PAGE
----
Your brain is the best gift you can give to help decipher frontotemporal degeneration (FTD)
Your brain is the best gift you can give to help decipher frontotemporal degeneration (FTD)
Donating your brain can help advance the science to find treatments and a cure for FTD. This includes both healthy and diseased brains.
Only when brain tissue is studied under a microscope can answers be found to questions asked by both researchers and the family of the donor. The two main reasons to make a brain donation are to receive an accurate diagnosis and to support research.
“Some families are primarily interested in a diagnosis, and some primarily want to help others through science,” said Robin Riddle, CEO of the Brain Support Network (BSN). “But most families donate equally for both reasons.”
Currently, there are no known cures nor treatments to slow the progression of FTD. But brain donations provide researchers tools to investigate the complex genetic and biochemical steps that lead to loss of brain cells. This may provide clues to discovering ways to prevent, treat, or cure these neurological diseases.
The National Institutes of Health (NIH) describes FTD as a clinical syndrome associated with shrinking of the frontal and temporal lobes of the brain. Symptoms can include changes in behavior, issues with movement, and problems with language. Several specific diseases, as defined by their characteristics under the microscope, cause the various forms of FTD. These include behavioral variant frontotemporal lobar degeneration (bvFTLD, also called bvFTD), progressive supranuclear palsy (PSP), corticobasal degeneration (CBD), primary progressive aphasia (PPA), and frontotemporal dementia – amyotrophic lateral sclerosis (FTD-ALS). “Pick’s disease” is a set of findings at autopsy that can be associated with any one of several of these outward, clinical pictures.
The FTD syndromes can be difficult for physicians to distinguish from one another and from conditions such as Alzheimer’s disease and Parkinson’s disease (PD). Riddle created Brain Support Network (BSN) in 2004 when her father was diagnosed with PSP. One of his early symptoms, leg rigidity, was misdiagnosed as arthritis in 2000. In 2003, his slurred speech, falls, and cognitive dysfunction led to a misdiagnosis of stroke. Finally, in February 2004, a neurologist correctly diagnosed PSP.
Riddle arranged for the donation of her father’s brain upon his death in October 2007. The autopsy confirmed PSP. In 2011, the brain was included in a landmark study, published in Nature Genetics, in which researchers identified three new genes linked to PSP.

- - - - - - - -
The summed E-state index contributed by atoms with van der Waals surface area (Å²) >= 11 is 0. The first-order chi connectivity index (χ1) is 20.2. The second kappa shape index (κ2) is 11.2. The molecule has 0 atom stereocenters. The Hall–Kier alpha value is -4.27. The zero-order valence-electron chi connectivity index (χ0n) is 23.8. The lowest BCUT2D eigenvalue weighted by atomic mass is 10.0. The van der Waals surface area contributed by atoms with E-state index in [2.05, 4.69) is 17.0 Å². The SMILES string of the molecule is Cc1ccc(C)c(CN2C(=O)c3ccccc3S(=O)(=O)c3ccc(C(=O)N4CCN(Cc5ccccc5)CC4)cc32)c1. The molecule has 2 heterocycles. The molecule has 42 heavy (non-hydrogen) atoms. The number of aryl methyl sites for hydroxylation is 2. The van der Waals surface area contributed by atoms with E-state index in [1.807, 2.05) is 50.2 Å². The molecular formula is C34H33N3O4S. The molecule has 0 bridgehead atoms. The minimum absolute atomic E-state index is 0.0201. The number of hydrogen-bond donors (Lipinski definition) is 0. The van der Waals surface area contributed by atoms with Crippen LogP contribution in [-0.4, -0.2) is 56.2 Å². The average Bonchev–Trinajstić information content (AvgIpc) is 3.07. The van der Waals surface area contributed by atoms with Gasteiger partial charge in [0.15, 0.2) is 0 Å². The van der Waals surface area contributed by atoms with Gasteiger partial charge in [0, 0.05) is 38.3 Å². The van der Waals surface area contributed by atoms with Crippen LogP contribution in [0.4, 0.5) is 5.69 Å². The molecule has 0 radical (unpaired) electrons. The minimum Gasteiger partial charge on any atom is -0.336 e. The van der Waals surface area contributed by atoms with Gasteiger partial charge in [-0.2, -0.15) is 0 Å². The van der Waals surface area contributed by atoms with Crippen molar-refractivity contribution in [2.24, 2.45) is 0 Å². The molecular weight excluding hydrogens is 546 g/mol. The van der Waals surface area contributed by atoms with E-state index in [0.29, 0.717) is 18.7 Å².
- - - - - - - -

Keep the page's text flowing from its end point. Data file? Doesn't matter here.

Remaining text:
Riddle said of the more than 700 brain donations BSN has coordinated since that first one, about half of the diagnoses made while the person was alive were changed following the autopsy.
The most common misdiagnosis for FTD is for Alzheimer’s disease. If it’s not FTD, usually it is hippocampal-sparing Alzheimer’s because unlike most Alzheimer’s, in this type the memory is not impaired, Riddle explained.
“FTD is an umbrella for several dementias. It is not unusual to get a clinical diagnosis of PSP or CBD and after death receive a pathological diagnosis of Pick’s disease,” Riddle said. “Unfortunately, you must have a specific clinical diagnosis before donating, even though an autopsy is needed to obtain a correct diagnosis.”
Receiving an accurate diagnosis can be very helpful for the family for several reasons.
However, in theory, there also could be a direct benefit to surviving family members, Dr. Golbe said. “If the donation brings a cure, the children of the donor could benefit if the disease is hereditary.”
Dr. Golbe speaks from experience. He led a team that discovered a family with autosomal-dominant PD in 1987. Through genealogical and clinical work, they were able to include 61 affected family members. Ten years later, they found a mutation in the gene for alpha-synuclein, which since has been found to be central to the development of all Parkinson’s, including the majority that are not hereditary. There is a similar study being conducted for Alzheimer’s disease in Colombia, South America, he said. In that family, the causative gene is already known, and the purpose of the project is to discover other factors that influence the development of the illness.
“We can now sequence every gene in an individual’s genome, but we can’t tell which variants in that person are causing their disease and which are not,” Dr. Golbe said. “This is easier when a disease runs in a family because the genes of the members are similar and there isn’t a lot of other 'noise' or variations.